Minnesota Governor Tim Walz will extend coronavirus business shutdown past Friday

Gov. Tim Walz says he will extend an order forcing thousands of Minnesota businesses to close beyond its original end date of Friday as the coronavirus spreads across the state.

Walz told reporters on a conference call Tuesday that he was not prepared to set a new date. But he refuted President Donald Trump’s stated desire of reopening the economy by Easter, referring to that as setting “false expectations.”

“There is no doubt, this will take some time,” Walz said. “This will go beyond Easter, and it doesn't do us any good to pretend it's not.”

Minnesota bars and restaurants have been closed to dine-in customers since March 17. Salons and places of amusement – ranging from bowling alleys to museums and theaters – have been closed entirely.

The closures are having a serious effect on the state’s economy. More than 149,000 Minnesotans have filed for unemployment in the past eight days, state economic development officials said Tuesday.

One-third of the unemployment applications, 48,540, are coming from workers in the food service industry. An additional 10,844 workers from the personal care industry have filed for unemployment.

The business closures are disproportionately affecting women and workers in their 20s, economic development commissioner Steve Grove said.  

For the second straight day, Walz spoke to reporters from his St. Paul residence while self-quarantining after a member of his security detail tested positive for the coronavirus over the weekend. The governor said he feels no symptoms.

Minnesota has not issued a stay-at-home order as at least 16 other states have, including Wisconsin. Walz said he wasn’t prepared to do so Tuesday, and said the state’s modeling developed with the University of Minnesota has shown the current measures are working.

“I can tell you, the decisions we’ve made we can see in the data have slowed the infection rates, have pushed out the peak, and have pushed out the peak to ICU capacity,” Walz said.

For the first time, state officials revealed Tuesday that there are 243 available intensive care unit beds in Minnesota. Seven people are currently in the ICU because of coronavirus, they said.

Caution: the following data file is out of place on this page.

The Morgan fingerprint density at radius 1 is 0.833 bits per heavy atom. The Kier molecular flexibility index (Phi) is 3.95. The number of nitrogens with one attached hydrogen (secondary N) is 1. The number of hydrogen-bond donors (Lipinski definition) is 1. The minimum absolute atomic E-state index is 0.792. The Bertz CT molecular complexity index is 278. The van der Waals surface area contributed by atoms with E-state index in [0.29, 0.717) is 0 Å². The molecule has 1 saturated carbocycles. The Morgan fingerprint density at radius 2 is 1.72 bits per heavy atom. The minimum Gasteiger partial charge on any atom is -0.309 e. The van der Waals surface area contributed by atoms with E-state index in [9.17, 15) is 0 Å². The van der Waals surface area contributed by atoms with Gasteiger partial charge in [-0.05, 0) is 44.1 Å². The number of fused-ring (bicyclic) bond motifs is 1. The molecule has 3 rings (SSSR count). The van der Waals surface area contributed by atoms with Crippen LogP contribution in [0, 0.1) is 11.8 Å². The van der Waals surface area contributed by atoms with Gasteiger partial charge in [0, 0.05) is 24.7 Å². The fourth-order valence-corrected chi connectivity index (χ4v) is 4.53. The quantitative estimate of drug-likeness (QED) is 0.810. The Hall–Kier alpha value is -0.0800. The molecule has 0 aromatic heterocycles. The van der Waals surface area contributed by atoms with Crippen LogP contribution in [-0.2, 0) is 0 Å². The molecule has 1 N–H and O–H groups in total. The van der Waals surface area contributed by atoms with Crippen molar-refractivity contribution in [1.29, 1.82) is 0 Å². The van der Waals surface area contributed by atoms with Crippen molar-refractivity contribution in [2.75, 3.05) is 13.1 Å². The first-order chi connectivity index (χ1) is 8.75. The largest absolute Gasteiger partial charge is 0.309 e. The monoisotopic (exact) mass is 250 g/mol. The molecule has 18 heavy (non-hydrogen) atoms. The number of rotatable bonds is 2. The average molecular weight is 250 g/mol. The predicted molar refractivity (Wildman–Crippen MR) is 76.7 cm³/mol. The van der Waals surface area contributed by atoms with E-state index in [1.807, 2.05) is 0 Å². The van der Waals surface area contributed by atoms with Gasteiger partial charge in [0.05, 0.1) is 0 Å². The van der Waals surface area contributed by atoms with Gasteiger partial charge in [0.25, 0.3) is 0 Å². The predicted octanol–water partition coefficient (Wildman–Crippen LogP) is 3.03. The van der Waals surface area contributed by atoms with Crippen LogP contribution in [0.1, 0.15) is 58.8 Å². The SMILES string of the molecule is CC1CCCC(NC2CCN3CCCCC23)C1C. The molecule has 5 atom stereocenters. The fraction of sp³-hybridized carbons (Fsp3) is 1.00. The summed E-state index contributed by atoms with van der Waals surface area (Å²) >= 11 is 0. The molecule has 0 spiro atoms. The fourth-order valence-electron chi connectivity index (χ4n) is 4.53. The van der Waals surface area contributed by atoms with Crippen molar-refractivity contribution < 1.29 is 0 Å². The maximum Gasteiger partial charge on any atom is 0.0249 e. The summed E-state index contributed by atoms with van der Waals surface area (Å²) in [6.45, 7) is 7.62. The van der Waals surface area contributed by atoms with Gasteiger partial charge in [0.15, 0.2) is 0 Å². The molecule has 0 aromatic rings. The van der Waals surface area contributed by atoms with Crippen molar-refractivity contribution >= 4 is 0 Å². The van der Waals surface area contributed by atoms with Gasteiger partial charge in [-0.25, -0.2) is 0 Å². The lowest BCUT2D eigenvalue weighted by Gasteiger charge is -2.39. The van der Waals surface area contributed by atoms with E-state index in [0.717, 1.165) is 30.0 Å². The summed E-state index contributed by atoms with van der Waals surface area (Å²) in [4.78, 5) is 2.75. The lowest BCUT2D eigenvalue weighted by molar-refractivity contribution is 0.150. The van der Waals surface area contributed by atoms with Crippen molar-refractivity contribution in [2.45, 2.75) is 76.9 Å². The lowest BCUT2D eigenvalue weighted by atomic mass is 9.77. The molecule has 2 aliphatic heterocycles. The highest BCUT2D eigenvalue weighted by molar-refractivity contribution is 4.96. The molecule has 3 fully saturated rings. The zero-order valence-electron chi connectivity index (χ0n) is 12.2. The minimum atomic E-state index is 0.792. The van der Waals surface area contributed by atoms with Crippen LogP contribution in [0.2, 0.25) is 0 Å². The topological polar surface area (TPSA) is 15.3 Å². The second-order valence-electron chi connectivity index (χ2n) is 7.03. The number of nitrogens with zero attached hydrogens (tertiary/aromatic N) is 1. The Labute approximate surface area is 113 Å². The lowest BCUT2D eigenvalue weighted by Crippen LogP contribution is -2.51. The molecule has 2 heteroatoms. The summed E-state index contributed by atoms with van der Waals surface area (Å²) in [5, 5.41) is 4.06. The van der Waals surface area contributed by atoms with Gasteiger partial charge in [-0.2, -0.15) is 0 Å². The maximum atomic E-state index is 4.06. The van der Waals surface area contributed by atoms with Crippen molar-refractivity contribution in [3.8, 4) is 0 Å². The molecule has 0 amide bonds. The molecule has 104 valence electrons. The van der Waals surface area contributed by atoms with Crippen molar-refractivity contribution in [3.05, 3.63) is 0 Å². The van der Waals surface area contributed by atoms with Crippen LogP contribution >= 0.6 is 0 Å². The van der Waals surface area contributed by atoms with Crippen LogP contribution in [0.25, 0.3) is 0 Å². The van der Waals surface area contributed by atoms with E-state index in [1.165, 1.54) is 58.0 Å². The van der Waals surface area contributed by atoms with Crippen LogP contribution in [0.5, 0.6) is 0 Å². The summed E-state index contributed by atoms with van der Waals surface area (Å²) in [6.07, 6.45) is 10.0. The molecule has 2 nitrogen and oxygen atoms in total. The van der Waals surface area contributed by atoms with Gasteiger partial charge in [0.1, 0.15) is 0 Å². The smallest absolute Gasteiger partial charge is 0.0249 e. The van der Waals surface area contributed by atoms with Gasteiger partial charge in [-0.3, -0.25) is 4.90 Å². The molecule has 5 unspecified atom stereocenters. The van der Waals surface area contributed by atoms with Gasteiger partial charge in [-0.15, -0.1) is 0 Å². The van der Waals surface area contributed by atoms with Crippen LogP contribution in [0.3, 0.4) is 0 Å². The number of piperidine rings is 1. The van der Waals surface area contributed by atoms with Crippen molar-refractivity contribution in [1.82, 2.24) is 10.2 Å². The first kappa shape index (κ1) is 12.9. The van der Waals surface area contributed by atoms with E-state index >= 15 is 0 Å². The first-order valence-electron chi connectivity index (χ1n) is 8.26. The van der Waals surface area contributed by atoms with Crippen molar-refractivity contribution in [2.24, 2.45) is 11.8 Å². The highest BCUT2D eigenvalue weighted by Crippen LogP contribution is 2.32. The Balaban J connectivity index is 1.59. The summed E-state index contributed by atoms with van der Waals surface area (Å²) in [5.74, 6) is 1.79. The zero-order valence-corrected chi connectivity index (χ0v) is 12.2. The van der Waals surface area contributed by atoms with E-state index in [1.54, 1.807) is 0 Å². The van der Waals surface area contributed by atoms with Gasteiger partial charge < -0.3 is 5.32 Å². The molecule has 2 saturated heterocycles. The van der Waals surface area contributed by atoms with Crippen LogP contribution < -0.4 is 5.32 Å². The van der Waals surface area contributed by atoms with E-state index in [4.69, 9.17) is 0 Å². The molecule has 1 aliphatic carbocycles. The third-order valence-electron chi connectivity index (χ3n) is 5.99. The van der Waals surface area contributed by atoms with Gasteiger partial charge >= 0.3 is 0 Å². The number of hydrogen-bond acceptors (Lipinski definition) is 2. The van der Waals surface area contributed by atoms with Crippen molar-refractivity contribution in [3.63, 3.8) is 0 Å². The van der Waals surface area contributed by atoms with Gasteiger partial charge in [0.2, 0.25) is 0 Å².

Homeland security director Joe Kelly said the state is preparing to construct temporary ICUs in motels or high school gyms if needed as the virus spreads to prevent hospitals from being overrun.

“We hope that demand doesn’t exceed our health care capacity,” Kelly said. “We’re in good shape now but we need to be prepared to expand that system very quickly.”

Walz is asking state lawmakers for an additional $356 million in coronavirus-related funding, including:
•    $200 million for state agencies’ response
•    $30 million in grants for child care centers
•    $14 million to buy motel rooms to house people who are homeless
•    $10 million for a small business loan program

The Legislature and Walz have already authorized $221 million to respond to the coronavirus, including $200 million in emergency funding available to health care providers to deal with unforeseen costs.

Minnesota’s top lawmakers in the House and Senate have said they plan to return to session on Thursday to deal with coronavirus issues. But that requires an agreement from all four legislative leaders, and one had not been reached as of late Tuesday.

Philosophical differences remain between Democrats and Republicans over the appropriate response to the virus.

And there are several practical concerns. Not all 134 House members can be seated in the chamber when sitting six feet apart, which led to an awkward, clunky method of voting and even calling the roll during a floor session last week.

Several lawmakers won’t be available. Four House members are in self-quarantine after coming in contact with a House staffer who’s presumed to have the coronavirus, a spokesman for Speaker Melissa Hortman said.

Republican state Sen. Paul Anderson said he was also sidelined after coming in contact with someone who tested positive.

Other lawmakers have health issues and their doctors have advised them not to gather in large groups, which the Legislature is by definition.